Where is their money coming from?
When the projected cost was $15 billion, they said it would all be privately raised. Now that they say the actual cost may be $30 billion, they are considering asking for government stimulus loans.
$30 billion would make it one of the most expensive HSR projects per mile in the world, I believe. Despite the favorable terrain and lack of obvious complications (besides being in the US).
A lot of the money is coming from the Japanese government, like the Taiwan HSR. Adjusted for 2020 dollars the Taiwan project cost US$76M/km and $30B for the Texas project would be $77M/km. THSR required a bunch of tunneling though.
So much for private companies able to control costs better than public entities. With such costs, I’m doubting any meaningful progress on this project.
Taiwan High Speed Rail was also supposed to be “private”… Seems like there’s a pattern…
#Henry Miller – In Oregon two railway companies were in a state-mandated race to build south from Portland to California. The winner in a set time period would get the federal land grants. The west side line, financed by prudent Scottish investors, moved steadily ahead. The east side line fumbled around and was a financial basket case. As later described, stagecoach entrepreneur Ben Holladay stepped in and bought the east side line, then he bought the Oregon legislature. They voted to extend the deadline, Holladay brought in new managers and money. The west side company gave up and it became a secondary line.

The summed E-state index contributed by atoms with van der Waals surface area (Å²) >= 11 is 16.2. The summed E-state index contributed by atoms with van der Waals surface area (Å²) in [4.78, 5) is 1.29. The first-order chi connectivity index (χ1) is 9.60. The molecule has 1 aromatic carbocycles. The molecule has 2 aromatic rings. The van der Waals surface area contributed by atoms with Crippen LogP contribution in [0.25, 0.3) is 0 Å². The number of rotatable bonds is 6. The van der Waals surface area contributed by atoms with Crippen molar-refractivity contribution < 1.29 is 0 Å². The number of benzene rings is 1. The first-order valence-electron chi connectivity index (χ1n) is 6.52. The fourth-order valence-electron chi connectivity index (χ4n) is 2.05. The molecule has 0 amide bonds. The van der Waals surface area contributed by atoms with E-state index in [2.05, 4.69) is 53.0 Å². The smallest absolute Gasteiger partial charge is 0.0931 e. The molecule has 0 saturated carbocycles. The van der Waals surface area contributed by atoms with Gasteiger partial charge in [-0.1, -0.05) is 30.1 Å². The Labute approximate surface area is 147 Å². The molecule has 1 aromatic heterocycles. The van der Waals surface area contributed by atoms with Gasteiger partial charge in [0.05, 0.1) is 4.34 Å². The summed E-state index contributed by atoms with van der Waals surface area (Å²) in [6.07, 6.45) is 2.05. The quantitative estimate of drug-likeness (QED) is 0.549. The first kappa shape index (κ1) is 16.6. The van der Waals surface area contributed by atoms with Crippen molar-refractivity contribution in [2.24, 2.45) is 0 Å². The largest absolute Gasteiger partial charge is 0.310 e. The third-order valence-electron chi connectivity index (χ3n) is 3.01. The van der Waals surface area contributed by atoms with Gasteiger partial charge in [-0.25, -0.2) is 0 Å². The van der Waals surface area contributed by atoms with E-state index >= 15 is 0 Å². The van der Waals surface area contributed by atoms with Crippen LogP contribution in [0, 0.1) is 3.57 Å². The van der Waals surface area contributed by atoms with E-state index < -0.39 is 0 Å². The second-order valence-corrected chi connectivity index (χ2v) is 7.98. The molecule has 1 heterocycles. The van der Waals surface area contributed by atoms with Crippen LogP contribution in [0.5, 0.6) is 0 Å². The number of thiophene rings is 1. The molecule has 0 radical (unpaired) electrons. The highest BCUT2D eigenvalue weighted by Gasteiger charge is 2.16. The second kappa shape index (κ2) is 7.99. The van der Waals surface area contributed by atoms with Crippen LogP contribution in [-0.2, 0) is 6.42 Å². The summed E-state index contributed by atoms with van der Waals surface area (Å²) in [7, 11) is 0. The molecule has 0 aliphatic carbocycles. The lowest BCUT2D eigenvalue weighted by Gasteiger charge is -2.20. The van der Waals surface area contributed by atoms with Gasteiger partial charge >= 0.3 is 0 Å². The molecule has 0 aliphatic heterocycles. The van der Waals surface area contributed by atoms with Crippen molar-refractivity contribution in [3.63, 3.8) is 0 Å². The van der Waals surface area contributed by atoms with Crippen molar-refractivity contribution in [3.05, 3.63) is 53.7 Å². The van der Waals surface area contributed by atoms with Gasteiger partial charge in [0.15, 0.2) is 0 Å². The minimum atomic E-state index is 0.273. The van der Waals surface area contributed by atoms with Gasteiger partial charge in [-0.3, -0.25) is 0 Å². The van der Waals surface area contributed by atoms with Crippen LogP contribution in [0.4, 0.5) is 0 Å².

After the fire in ’06, the cable slots in San Francisco were full of crud and cable lines were obsolete, but there were interests even then in using franchise requirements to do bad things to the recently consolidated United Railways company. The company’s quick solution was to bribe every member of the SF council and set the line crews out to string wire like mad.
I highly doubt that an isolated line, where the ticket fees would have to fully over construction costs, would be even close to profitable anywhere in the world. Transit relies on network effects, and it would otherwise be really hard to be able to offer an acceptable price of travel. The for-profit transit projects in East Asia (which are not isolated lines, but integrated systems) are de-facto reliant on cheap access to valuable land and helpful cooperative planning from the local government, which is in a way a different form of government subsidy. Nowhere in the world would it be possible to buy all land at market price from a profit-maximizing actor to build inner-city urban transit I would assume. Then as transit is very obviously a public good, it is very hard to see why any government would even consider giving unrestricted monopoly rights to run transit to a pure for-profit agent.